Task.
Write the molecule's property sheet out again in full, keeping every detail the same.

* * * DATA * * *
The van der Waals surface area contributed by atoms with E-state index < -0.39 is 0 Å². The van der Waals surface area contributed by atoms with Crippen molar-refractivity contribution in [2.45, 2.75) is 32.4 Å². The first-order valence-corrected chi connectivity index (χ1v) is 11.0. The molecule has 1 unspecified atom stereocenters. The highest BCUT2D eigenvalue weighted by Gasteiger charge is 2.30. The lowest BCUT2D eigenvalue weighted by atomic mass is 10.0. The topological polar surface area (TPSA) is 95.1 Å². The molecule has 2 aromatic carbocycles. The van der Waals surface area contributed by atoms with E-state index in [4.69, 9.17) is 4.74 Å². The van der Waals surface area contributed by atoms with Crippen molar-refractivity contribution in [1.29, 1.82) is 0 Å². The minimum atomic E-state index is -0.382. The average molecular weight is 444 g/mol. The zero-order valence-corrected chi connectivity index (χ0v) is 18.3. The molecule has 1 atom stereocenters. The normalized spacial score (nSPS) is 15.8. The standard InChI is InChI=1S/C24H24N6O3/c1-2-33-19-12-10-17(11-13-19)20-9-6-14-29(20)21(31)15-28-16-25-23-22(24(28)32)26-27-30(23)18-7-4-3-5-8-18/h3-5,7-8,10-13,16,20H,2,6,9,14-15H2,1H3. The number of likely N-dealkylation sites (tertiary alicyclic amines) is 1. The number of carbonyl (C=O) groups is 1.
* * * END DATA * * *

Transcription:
The van der Waals surface area contributed by atoms with E-state index < -0.39 is 0 Å². The van der Waals surface area contributed by atoms with Crippen molar-refractivity contribution in [2.45, 2.75) is 32.4 Å². The first-order valence-corrected chi connectivity index (χ1v) is 11.0. The molecule has 1 unspecified atom stereocenters. The highest BCUT2D eigenvalue weighted by Gasteiger charge is 2.30. The lowest BCUT2D eigenvalue weighted by atomic mass is 10.0. The topological polar surface area (TPSA) is 95.1 Å². The molecule has 2 aromatic carbocycles. The van der Waals surface area contributed by atoms with E-state index in [4.69, 9.17) is 4.74 Å². The van der Waals surface area contributed by atoms with Crippen molar-refractivity contribution in [1.29, 1.82) is 0 Å². The minimum atomic E-state index is -0.382. The average molecular weight is 444 g/mol. The zero-order valence-corrected chi connectivity index (χ0v) is 18.3. The molecule has 1 atom stereocenters. The normalized spacial score (nSPS) is 15.8. The standard InChI is InChI=1S/C24H24N6O3/c1-2-33-19-12-10-17(11-13-19)20-9-6-14-29(20)21(31)15-28-16-25-23-22(24(28)32)26-27-30(23)18-7-4-3-5-8-18/h3-5,7-8,10-13,16,20H,2,6,9,14-15H2,1H3. The number of likely N-dealkylation sites (tertiary alicyclic amines) is 1. The number of carbonyl (C=O) groups is 1.